I pulled in to enjoy over 45 minutes of standing in what were 6* temperatures watching the show, of which I was completely alone 44 minutes of it I think. The light from the sunrise was better at adding truly dramatic feelings in my viewfinder that I had thought it could - instead of dealing with spray from the falls like so often happens when the river is quite high, I was dealing with steam! The water was steaming up a storm and that was simply one of the most cool things I've ever seen! I'd like to find the calculations that are involved comparing air temperature vs. water temperature vs. relative humidity to find out what effects what the most. By the time I left the falls at 9:30am the steam effect was far reduced from what I was seeing much of the time. Air temperature then was 13* (and not skyrocketing very quickly!). What a fascinating start to my day. Up next? Massive herds of Trumpeter Swans in the north end of the Valley where I spent 2.5 hours freezing my feet numb standing at an edge of a field with 500-700 swans right in front of me! Stay tuned - this will be a good show-and-tell coming up from me! :)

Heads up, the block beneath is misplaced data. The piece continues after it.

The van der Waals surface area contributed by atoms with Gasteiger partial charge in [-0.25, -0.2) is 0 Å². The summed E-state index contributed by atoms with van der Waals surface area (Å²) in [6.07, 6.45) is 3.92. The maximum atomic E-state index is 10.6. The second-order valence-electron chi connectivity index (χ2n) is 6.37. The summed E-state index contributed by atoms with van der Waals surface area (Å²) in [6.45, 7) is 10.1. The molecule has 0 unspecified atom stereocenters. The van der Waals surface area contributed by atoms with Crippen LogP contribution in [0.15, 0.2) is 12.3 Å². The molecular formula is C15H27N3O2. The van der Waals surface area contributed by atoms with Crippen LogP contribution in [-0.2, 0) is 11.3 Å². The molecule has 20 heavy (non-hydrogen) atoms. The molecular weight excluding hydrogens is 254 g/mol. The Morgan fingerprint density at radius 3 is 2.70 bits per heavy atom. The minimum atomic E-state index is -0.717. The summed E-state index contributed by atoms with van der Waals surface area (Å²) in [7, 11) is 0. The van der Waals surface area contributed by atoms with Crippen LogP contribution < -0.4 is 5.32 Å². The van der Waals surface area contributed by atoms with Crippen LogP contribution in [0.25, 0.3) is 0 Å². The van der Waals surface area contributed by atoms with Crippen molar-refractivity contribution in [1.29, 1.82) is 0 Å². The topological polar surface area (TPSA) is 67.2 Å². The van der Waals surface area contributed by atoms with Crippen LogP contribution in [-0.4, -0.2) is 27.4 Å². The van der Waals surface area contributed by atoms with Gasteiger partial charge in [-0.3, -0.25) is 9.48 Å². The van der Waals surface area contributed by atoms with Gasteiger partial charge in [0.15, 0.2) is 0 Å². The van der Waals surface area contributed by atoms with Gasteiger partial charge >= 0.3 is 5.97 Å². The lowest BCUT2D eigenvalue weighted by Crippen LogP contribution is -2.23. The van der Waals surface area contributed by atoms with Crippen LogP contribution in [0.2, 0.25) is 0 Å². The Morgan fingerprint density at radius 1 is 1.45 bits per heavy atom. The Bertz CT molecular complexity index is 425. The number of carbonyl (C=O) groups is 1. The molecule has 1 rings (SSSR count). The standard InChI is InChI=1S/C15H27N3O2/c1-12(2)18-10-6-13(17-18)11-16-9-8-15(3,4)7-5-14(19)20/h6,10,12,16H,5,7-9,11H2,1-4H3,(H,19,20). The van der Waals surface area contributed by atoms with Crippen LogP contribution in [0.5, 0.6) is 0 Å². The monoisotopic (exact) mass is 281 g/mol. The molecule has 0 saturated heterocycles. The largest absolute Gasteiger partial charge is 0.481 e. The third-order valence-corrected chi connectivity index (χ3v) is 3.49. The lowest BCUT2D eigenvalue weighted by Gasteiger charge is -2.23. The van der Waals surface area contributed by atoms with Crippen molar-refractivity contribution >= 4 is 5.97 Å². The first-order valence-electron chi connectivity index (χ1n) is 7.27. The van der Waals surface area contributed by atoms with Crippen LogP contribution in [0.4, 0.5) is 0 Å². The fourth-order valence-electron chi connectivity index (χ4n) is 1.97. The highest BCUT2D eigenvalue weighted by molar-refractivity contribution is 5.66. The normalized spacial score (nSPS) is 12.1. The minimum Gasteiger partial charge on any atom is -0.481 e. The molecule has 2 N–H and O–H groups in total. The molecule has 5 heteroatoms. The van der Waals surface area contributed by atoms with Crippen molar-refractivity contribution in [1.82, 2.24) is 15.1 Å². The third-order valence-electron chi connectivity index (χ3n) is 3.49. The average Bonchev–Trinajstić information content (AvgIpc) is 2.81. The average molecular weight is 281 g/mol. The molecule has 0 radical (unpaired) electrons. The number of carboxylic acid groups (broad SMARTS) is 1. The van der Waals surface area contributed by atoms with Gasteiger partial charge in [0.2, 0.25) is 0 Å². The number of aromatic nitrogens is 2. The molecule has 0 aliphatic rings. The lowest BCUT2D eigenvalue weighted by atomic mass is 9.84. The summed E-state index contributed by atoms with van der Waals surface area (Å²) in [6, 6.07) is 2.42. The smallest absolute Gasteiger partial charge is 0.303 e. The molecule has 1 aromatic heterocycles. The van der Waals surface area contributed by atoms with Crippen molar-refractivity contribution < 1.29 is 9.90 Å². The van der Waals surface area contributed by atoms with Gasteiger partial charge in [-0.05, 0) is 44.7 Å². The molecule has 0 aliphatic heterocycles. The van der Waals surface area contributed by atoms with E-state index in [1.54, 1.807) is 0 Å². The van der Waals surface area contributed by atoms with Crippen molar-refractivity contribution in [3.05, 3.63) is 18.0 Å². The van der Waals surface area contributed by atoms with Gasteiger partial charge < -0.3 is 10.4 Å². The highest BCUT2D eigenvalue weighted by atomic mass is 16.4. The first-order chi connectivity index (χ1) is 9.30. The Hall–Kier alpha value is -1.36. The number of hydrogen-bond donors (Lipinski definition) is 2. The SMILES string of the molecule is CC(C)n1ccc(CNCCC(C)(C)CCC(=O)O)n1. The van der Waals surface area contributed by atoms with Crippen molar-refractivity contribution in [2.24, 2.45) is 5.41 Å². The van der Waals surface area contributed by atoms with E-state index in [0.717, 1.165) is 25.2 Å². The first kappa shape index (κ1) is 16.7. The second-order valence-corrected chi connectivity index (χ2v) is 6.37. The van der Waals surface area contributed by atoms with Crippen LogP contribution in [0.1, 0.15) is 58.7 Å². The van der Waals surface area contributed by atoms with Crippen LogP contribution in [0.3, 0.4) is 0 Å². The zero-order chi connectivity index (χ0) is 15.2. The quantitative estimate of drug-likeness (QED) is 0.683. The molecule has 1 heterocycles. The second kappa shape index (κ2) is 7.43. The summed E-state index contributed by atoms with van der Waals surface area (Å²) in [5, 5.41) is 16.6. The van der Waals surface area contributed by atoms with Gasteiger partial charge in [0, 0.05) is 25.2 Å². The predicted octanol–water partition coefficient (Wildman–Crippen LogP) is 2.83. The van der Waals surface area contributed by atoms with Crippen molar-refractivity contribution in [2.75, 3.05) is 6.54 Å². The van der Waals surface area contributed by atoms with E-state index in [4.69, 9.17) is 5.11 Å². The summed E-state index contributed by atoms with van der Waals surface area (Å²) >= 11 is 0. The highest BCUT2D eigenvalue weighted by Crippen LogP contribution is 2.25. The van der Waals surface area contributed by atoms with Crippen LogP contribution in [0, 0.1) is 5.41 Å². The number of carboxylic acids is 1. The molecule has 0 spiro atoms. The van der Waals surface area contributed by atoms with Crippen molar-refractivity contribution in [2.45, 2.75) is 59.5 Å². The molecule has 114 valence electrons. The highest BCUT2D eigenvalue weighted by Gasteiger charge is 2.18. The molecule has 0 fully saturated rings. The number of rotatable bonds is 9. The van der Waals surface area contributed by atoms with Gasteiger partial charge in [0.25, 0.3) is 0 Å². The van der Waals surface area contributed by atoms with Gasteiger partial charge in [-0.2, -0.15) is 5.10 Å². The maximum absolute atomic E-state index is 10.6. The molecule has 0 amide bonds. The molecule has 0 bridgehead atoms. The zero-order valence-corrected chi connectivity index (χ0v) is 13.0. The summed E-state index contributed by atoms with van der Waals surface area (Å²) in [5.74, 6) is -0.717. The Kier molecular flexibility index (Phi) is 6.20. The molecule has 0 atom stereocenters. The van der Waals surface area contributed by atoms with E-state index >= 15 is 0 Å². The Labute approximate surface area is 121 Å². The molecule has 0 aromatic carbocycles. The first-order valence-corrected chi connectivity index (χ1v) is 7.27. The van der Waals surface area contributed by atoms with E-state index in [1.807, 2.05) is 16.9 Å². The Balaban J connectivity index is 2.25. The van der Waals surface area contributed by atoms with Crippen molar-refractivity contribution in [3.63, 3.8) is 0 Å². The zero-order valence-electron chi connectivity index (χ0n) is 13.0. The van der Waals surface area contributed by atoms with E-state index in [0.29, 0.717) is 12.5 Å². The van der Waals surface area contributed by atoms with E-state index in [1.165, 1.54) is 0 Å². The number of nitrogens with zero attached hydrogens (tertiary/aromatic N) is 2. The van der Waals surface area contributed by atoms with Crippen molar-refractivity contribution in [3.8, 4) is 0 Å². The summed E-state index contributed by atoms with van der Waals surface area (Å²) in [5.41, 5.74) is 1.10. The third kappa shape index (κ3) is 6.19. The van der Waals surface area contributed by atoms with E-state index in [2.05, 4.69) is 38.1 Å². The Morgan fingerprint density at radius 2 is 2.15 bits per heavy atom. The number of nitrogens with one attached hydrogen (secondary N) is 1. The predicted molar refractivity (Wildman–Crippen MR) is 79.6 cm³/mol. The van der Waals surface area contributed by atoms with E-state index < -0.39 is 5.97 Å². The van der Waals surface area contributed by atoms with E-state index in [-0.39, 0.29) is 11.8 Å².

Friday, December 11, 2009
A steamy morning at Snoqualmie Falls
Literally, I mean "steamy" outdoors, not indoors! Snoqualmie Falls is a delight when we get cold weather and what better way to enjoy it than wait out four straight days of temperatures not even coming close to getting above 32* out here and watch the ice build up around the falls. Yesterday morning I finally had to give in to the urge to revisit this frequent stop - the continuing clear sky would offer nice "warm" light back lighting the falls area after sunrise, and it was cranking on day three of morning temperatures in the single digits! This is where the steam comes from - even the cold water of the Snoqualmie River was steaming each morning this week, a sight we don't get around here. It has looked more like winter pre-freezing of rivers in Eastern Washington or North Dakota!